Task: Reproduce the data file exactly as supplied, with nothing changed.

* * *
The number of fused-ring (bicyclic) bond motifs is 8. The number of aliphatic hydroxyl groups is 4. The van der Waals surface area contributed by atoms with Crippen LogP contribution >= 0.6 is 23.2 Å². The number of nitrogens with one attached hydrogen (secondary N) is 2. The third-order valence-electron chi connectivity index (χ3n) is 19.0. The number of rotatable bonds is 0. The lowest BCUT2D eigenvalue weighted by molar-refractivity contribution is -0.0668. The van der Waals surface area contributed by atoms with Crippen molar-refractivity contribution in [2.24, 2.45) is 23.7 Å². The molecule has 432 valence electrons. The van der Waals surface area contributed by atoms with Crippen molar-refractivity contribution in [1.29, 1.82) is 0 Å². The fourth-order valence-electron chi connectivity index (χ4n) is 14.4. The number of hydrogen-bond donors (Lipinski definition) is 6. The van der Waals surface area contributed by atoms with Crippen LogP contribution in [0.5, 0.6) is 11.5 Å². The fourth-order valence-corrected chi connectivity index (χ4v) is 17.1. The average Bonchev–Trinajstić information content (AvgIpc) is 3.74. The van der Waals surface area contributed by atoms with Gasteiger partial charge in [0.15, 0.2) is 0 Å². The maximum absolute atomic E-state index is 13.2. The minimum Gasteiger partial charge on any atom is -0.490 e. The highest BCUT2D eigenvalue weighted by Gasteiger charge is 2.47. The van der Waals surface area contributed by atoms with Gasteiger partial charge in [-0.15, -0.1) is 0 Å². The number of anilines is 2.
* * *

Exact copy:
The number of fused-ring (bicyclic) bond motifs is 8. The number of aliphatic hydroxyl groups is 4. The van der Waals surface area contributed by atoms with Crippen LogP contribution >= 0.6 is 23.2 Å². The number of nitrogens with one attached hydrogen (secondary N) is 2. The third-order valence-electron chi connectivity index (χ3n) is 19.0. The number of rotatable bonds is 0. The lowest BCUT2D eigenvalue weighted by molar-refractivity contribution is -0.0668. The van der Waals surface area contributed by atoms with Crippen molar-refractivity contribution in [2.24, 2.45) is 23.7 Å². The molecule has 432 valence electrons. The van der Waals surface area contributed by atoms with Crippen molar-refractivity contribution in [1.29, 1.82) is 0 Å². The fourth-order valence-electron chi connectivity index (χ4n) is 14.4. The number of hydrogen-bond donors (Lipinski definition) is 6. The van der Waals surface area contributed by atoms with Crippen LogP contribution in [0.5, 0.6) is 11.5 Å². The fourth-order valence-corrected chi connectivity index (χ4v) is 17.1. The average Bonchev–Trinajstić information content (AvgIpc) is 3.74. The van der Waals surface area contributed by atoms with Gasteiger partial charge in [0.15, 0.2) is 0 Å². The maximum absolute atomic E-state index is 13.2. The minimum Gasteiger partial charge on any atom is -0.490 e. The highest BCUT2D eigenvalue weighted by Gasteiger charge is 2.47. The van der Waals surface area contributed by atoms with Gasteiger partial charge in [-0.15, -0.1) is 0 Å². The number of anilines is 2.